What a pleasant surprise it was to see this brand new song and video from Minneapolis singer/songwriter Dylan Hicks last week. For one thing it's been far too long to have heard anything new from the "Governor of Fun." He only recently showed up with new material in one of Terry Eason "Song-A-Day ... More >>
This isn't your ordinary Coen-esque sadism
For once, this season's movies don't ask you to check your brains at the door
As the memoir boom winds down, authors are training their sights on sis and bro
A shiksa's guide to being bubbe at the Hanukkah table
Updike: Is a nation of Snackwells addicts and belly-chain wearers worth saving?
Hands off the Slushy In a muscular new campaign, Canada lays claim to its icy nether regions A new regime with expansionist ambitions has begun to terrorize the world's seaways. The name of these brigands is the High Arctic Sovereignty Patrol and from Meighen to the Amund Ringnes Islands, the ... More >>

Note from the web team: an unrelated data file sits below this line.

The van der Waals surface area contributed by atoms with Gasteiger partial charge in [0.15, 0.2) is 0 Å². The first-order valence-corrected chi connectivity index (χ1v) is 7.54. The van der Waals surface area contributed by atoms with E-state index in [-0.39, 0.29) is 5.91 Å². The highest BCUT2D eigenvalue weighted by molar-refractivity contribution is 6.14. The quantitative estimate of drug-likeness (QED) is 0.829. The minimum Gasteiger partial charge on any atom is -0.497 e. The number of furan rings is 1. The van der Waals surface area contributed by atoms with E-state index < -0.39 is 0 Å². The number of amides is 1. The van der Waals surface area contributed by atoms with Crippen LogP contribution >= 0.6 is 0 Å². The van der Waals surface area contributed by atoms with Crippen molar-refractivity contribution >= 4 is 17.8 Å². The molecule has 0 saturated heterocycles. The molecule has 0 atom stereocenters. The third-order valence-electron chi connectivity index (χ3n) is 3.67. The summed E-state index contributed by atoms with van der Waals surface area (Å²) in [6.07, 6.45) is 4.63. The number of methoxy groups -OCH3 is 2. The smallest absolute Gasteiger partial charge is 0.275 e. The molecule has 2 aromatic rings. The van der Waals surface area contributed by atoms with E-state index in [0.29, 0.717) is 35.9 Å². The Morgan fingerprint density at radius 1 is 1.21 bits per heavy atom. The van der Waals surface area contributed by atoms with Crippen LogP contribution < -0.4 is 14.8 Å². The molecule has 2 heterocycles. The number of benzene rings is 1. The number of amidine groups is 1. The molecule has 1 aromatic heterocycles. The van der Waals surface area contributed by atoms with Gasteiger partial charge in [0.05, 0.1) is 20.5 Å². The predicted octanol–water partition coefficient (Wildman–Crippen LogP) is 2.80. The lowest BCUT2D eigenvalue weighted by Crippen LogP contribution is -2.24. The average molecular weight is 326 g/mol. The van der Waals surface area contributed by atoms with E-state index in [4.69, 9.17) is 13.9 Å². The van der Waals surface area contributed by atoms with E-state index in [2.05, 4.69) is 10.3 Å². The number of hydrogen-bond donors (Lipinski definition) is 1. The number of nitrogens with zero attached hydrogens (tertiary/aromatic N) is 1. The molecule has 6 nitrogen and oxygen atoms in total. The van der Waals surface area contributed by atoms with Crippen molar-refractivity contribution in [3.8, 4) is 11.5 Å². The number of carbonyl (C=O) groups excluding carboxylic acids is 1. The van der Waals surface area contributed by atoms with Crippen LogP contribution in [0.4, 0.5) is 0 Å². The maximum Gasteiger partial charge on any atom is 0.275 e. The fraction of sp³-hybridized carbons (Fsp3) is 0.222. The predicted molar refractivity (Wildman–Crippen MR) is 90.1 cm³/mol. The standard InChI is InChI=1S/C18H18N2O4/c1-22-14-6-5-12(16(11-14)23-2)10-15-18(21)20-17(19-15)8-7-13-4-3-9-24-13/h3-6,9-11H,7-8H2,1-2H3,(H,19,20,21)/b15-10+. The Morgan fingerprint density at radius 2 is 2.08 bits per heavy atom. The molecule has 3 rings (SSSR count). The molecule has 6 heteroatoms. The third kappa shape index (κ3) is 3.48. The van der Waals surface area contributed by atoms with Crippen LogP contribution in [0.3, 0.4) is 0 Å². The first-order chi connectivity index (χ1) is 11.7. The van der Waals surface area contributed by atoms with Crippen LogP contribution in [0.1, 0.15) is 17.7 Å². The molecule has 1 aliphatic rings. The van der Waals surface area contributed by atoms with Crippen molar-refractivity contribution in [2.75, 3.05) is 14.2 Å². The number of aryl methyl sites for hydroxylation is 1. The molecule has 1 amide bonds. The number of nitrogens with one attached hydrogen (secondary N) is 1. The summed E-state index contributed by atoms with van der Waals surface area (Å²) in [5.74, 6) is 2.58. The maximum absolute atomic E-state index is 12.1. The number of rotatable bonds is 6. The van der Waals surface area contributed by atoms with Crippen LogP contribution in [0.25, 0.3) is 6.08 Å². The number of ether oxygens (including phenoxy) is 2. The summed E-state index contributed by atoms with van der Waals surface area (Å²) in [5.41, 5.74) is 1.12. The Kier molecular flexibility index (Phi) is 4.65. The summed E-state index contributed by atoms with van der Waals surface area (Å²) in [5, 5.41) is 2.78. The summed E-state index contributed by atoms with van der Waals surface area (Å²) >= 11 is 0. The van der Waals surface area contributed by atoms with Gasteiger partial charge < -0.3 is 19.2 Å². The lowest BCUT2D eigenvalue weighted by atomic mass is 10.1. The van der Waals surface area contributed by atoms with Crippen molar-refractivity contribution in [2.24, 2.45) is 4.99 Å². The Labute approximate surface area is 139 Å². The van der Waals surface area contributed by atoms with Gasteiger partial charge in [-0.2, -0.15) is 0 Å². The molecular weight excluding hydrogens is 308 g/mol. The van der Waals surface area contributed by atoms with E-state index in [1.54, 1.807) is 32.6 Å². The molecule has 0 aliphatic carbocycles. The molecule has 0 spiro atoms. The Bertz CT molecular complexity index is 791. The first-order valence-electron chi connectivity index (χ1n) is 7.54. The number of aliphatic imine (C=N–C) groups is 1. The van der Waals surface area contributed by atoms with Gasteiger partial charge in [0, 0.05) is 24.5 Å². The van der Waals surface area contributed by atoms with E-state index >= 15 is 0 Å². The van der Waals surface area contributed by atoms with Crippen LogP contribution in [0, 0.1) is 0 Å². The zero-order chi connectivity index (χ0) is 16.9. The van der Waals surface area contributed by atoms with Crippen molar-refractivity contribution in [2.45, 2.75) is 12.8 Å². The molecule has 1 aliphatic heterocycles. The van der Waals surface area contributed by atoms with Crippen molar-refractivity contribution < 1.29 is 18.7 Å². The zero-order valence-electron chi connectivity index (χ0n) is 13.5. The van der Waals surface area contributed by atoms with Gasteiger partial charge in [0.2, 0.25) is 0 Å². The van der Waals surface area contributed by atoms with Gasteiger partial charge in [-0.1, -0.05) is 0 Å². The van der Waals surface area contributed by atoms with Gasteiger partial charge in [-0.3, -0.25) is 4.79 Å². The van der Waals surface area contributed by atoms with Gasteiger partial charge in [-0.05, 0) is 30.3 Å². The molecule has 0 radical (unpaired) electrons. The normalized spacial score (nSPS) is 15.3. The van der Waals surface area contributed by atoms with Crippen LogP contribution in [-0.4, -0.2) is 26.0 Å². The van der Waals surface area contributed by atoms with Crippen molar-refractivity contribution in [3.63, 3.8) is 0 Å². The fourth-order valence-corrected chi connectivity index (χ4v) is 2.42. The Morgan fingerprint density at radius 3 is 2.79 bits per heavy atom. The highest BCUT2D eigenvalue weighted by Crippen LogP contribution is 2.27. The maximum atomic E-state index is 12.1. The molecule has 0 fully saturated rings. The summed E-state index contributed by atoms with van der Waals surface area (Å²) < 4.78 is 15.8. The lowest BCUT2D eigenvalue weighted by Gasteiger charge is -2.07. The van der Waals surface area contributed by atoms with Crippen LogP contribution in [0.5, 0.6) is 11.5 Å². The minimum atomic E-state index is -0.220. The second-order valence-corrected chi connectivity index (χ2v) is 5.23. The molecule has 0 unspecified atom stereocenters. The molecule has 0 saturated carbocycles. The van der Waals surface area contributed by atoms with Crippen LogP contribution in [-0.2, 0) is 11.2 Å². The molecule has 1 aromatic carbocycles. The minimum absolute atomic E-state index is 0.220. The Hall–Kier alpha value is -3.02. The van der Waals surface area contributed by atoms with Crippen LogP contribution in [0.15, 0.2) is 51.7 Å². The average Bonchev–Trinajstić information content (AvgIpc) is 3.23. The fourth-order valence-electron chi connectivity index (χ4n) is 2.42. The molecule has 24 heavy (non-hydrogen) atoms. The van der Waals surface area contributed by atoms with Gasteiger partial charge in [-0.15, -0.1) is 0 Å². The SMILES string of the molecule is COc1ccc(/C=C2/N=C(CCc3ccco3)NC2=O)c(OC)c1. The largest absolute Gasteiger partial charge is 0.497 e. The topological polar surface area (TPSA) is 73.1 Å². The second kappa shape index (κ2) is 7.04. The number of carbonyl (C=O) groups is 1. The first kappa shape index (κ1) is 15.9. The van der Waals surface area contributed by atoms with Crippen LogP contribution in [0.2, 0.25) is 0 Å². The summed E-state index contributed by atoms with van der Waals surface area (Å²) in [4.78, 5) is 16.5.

12 Rods, Jon Stewart, Howard Stern, Quentin Tarantino, Garrison Keillor, MF Doom, Lawrence Lessig, Randi Rhodes...
Former President George W. Bush Dead at 72
Why does Philip Roth's latest novel read like Arthur Miller?
Pearl Jam goes on hunger strike, JFK buys you a spaghetti dinner, and Jeff Bridges asks Bob Dylan to swallow his pride
Attaxploitation: Pop stars respond to 9/11
Buffoons on the ground, dictators in space: Emmanuel Dongala and the tragicomedy of Congo
From escapist entertainment to aesthetic ecstasy: Twenty-nine writers script valentines to twelve months of culture
The Rise and Fall of the Borscht Belt waxes nostalgic for the Jewish comedy of assimilation
The crackpot odysseys of lost American master Charles Portis
Forget Fargo and A Simple Plan: A quarter-century ago, The Heartbreak Kid had Minnesota down cold
Philip Roth's latest novel, I Married a Communist, examines the politics of personal betrayal
Thirty-four years ago, LeRoi Jones's Dutchman sent American race relations careening on a New York subway. Where's the end of the line?
Can a novel be impressive, elegant, and ultimately insignificant? In the case of Max Phillips's Snakebite Sonnet, yes.
Author Gish Jen takes a fresh approach to multicultural identity.